In addition, you can make a plan for the rest of the month for your other categories yourself. For example, do groceries twice a week and reserve a certain amount for this. You can also do this very well with the cash envelope system. By knowing what is coming you reduce the stress for yourself, because you know that it’s well organized in the way that you put it away for yourself. So make sure your schedule is correct.

8. Make it a team sport.

If you are married or living together, it’s important to regularly talk about the budget. Determine together where the money goes. Schedule an evening together every month and sit down. Then you won’t have to worry about it for the rest of the month.

Make sure that it’s not an evening that you are going to look up to. Makes it cozy by adding something tasty for example.

Look ahead, but certainly also look at the past month. How did it go? Have we come out well? Where did it go wrong and how can we prevent it the next month? Do we have to adjust amounts up or down?

See it together as a challenge to create a great plan together. Make common goals that make you happy. Come up with a nice goal like a vacation. The moment you start saving for that, you are both motivated to spend as little as possible on groceries and other extra expenses. You will see that it really works that way and that you have achieved your goal earlier than without these budget meetings.

9. Provide a buffer.

Set aside a small amount every month for unexpected expenses. Make this a separate category. A refrigerator or washing machine that breaks or an unexpected car repair are annoying things that suddenly come around the corner.

Step 1 of the seven steps to financial freedom is making an emergency fund of $1000,-/€1000,-. It doesn’t necessarily have to be that much, but it is important to ensure that you have money in hand for unexpected costs.

10. Cut your credit card in half.

If you are really determined to do this right thing, you are going to stick to your budget and make sure you no longer have any debts, then you must now cut your credit card in half forever.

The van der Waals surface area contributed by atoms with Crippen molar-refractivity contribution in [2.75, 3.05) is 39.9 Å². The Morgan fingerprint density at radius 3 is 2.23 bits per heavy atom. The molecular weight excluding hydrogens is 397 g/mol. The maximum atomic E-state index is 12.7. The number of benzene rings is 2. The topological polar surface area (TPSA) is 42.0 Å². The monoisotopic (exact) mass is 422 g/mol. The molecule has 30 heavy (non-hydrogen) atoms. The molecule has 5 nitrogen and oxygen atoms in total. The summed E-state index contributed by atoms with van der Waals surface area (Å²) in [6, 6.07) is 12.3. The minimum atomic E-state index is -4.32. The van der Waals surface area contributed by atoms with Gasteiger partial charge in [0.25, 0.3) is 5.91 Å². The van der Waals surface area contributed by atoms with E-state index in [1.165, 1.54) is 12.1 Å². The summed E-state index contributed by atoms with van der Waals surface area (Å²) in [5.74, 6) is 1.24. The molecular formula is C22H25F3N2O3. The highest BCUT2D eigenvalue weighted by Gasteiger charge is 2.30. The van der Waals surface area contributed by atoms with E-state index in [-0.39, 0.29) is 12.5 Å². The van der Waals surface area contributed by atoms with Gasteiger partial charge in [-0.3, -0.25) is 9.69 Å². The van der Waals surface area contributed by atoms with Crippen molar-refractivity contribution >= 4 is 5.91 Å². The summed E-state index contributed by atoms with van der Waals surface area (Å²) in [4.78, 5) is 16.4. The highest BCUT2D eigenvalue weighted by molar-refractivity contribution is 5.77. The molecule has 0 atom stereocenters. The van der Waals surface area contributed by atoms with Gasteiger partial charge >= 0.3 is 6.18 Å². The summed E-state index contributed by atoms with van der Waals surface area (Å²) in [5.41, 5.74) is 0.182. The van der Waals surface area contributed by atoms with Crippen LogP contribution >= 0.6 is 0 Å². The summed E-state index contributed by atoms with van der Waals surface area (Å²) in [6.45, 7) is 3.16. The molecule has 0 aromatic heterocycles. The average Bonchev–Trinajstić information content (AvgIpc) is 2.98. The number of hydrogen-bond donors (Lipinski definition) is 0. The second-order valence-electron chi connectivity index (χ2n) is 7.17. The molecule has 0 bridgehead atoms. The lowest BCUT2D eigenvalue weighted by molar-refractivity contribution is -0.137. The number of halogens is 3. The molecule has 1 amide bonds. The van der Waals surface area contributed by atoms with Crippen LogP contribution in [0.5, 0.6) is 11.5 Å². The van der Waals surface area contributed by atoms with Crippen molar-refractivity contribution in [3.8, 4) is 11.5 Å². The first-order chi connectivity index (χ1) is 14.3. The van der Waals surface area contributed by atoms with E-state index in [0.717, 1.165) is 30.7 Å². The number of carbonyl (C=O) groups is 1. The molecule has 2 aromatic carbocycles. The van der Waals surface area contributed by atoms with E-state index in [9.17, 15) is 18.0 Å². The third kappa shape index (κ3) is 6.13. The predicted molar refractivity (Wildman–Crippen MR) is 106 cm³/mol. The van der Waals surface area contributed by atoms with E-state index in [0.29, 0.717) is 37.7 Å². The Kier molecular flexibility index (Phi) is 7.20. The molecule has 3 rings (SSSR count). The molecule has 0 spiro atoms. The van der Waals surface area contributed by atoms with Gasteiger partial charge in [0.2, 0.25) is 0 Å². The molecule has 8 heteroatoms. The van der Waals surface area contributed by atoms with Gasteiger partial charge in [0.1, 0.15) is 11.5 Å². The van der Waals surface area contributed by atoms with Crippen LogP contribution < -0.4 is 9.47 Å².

Stop using them. Cut them in half or return them to the bank.

You reduce stress and worry when you no longer have them. It’s the means to get into debt easily and you really want to prevent that.

You only need your bank card. You can pay with money that you just have in the bank at that time. If you think disposing is too big a step for whatever reason, give it to someone who can save it for you.

11. Use the cash envelope system for variable expenses.

If you regularly spend too much money on, for example, groceries, it’s handy to work with the cash envelope system.

Go to the bank every month and withdraw the amount of money that you have reserved for this category in cash. Divide the money you need per week into separate envelopes or calculate what each week can take out of the envelope for the groceries. Do this also with other categories that you will find under the variable expenses.

This way you keep a close eye on the amount and if the envelope is empty, you have nothing left to spend on it for the rest of the month. That way you keep a grip on your budget.

12. Try an app or online cash book.

If pen and paper is not your thing then you can keep track of your budget with a budget app or an online tool. You can then easily determine your budget and place it in the categories.

13. Stop comparing.

Do not compare your situation with that of another. It doesn’t motivates you and by focusing on your own budget you will see that you will achieve more results than when you’re only concerned with what other people are doing.

See what is good for you and your family.

14. Set goals.

The moment you are in the process of paying off debts, building up an emergency fund or paying off your mortgage, don’t forget what you are doing it for. Focus on your why! What is the reason that you make these sacrifices.

Make these goals visible to yourself and keep in mind that in addition to these goals you can also have beautiful personal goals, such as a holiday or a car.

15. Give yourself permission to make mistakes and give yourself a compliment.

It often takes a few months before you get the hang of budgeting. It really won’t go perfect right from the start and that’s okay. It really doesn’t matter if you have not been able to stick to your budget plan.

See where things went wrong, search for a solution for the coming month and continue. Don’t look back, but look ahead. By trial and error you learn to deal with it and you start to achieve results. By not doing anything you will not get ahead. And you really get there this way.

So certainly also look at what went well and reward yourself for that!

Over the last 20 years Jolanda has raised her son by herself and has experienced how hard life can be for a single mother. Health issues, losing her job, relationship issues and financial problems where just a few of the hurdles that life had in store for her.

But she always comes back from that valley and she picked herself up. Always taken other steps to see where it could take her. Looking for possibilities instead of impossibilities. That's her motto!

She is a budget coach, a life coach and has much down to earth Dutch experience. 

She is most known for her blogs about saving money, making money, her printables and many tips and advice about life itself.